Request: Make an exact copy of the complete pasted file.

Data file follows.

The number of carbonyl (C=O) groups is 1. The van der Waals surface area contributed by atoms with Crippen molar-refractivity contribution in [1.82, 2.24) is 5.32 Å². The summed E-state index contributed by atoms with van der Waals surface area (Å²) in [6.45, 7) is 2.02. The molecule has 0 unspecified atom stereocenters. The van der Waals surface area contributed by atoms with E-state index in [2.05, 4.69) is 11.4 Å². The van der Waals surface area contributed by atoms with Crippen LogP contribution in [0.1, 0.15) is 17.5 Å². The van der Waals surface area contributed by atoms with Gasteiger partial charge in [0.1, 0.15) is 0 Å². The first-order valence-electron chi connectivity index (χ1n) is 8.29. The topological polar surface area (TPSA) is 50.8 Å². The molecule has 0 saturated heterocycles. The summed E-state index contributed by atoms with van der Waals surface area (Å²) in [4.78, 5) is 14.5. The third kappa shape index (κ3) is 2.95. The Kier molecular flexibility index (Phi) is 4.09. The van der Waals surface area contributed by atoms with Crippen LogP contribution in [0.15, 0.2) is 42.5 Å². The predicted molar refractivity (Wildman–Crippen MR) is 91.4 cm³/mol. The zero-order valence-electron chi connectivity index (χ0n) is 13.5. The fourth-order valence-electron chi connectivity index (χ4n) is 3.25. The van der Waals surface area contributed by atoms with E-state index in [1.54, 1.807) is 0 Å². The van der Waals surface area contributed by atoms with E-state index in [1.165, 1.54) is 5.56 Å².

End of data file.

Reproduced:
The number of carbonyl (C=O) groups is 1. The van der Waals surface area contributed by atoms with Crippen molar-refractivity contribution in [1.82, 2.24) is 5.32 Å². The summed E-state index contributed by atoms with van der Waals surface area (Å²) in [6.45, 7) is 2.02. The molecule has 0 unspecified atom stereocenters. The van der Waals surface area contributed by atoms with E-state index in [2.05, 4.69) is 11.4 Å². The van der Waals surface area contributed by atoms with Crippen LogP contribution in [0.1, 0.15) is 17.5 Å². The van der Waals surface area contributed by atoms with Gasteiger partial charge in [0.1, 0.15) is 0 Å². The first-order valence-electron chi connectivity index (χ1n) is 8.29. The topological polar surface area (TPSA) is 50.8 Å². The molecule has 0 saturated heterocycles. The summed E-state index contributed by atoms with van der Waals surface area (Å²) in [4.78, 5) is 14.5. The third kappa shape index (κ3) is 2.95. The Kier molecular flexibility index (Phi) is 4.09. The van der Waals surface area contributed by atoms with Crippen LogP contribution in [0.15, 0.2) is 42.5 Å². The predicted molar refractivity (Wildman–Crippen MR) is 91.4 cm³/mol. The zero-order valence-electron chi connectivity index (χ0n) is 13.5. The fourth-order valence-electron chi connectivity index (χ4n) is 3.25. The van der Waals surface area contributed by atoms with E-state index in [1.54, 1.807) is 0 Å². The van der Waals surface area contributed by atoms with E-state index in [1.165, 1.54) is 5.56 Å².